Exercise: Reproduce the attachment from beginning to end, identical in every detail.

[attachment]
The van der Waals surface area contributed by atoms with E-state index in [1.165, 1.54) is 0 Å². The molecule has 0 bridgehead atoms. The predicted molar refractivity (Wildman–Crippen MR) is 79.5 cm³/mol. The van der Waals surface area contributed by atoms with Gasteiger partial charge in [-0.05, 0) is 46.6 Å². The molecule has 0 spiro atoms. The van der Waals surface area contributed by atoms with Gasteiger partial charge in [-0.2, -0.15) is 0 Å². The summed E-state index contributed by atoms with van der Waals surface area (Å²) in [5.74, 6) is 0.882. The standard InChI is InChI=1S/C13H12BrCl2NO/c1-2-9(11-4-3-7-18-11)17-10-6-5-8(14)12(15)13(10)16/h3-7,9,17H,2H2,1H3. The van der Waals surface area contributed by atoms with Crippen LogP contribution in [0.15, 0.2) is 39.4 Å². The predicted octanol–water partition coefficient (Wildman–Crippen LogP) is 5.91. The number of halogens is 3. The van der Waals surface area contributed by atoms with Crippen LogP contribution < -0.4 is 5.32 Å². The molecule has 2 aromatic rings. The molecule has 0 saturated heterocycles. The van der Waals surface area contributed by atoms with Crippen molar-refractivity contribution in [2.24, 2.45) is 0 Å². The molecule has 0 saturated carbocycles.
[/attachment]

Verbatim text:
The van der Waals surface area contributed by atoms with E-state index in [1.165, 1.54) is 0 Å². The molecule has 0 bridgehead atoms. The predicted molar refractivity (Wildman–Crippen MR) is 79.5 cm³/mol. The van der Waals surface area contributed by atoms with Gasteiger partial charge in [-0.05, 0) is 46.6 Å². The molecule has 0 spiro atoms. The van der Waals surface area contributed by atoms with Gasteiger partial charge in [-0.2, -0.15) is 0 Å². The summed E-state index contributed by atoms with van der Waals surface area (Å²) in [5.74, 6) is 0.882. The standard InChI is InChI=1S/C13H12BrCl2NO/c1-2-9(11-4-3-7-18-11)17-10-6-5-8(14)12(15)13(10)16/h3-7,9,17H,2H2,1H3. The van der Waals surface area contributed by atoms with Crippen LogP contribution in [0.15, 0.2) is 39.4 Å². The predicted octanol–water partition coefficient (Wildman–Crippen LogP) is 5.91. The number of halogens is 3. The van der Waals surface area contributed by atoms with Crippen LogP contribution < -0.4 is 5.32 Å². The molecule has 2 aromatic rings. The molecule has 0 saturated heterocycles. The van der Waals surface area contributed by atoms with Crippen molar-refractivity contribution in [2.24, 2.45) is 0 Å². The molecule has 0 saturated carbocycles.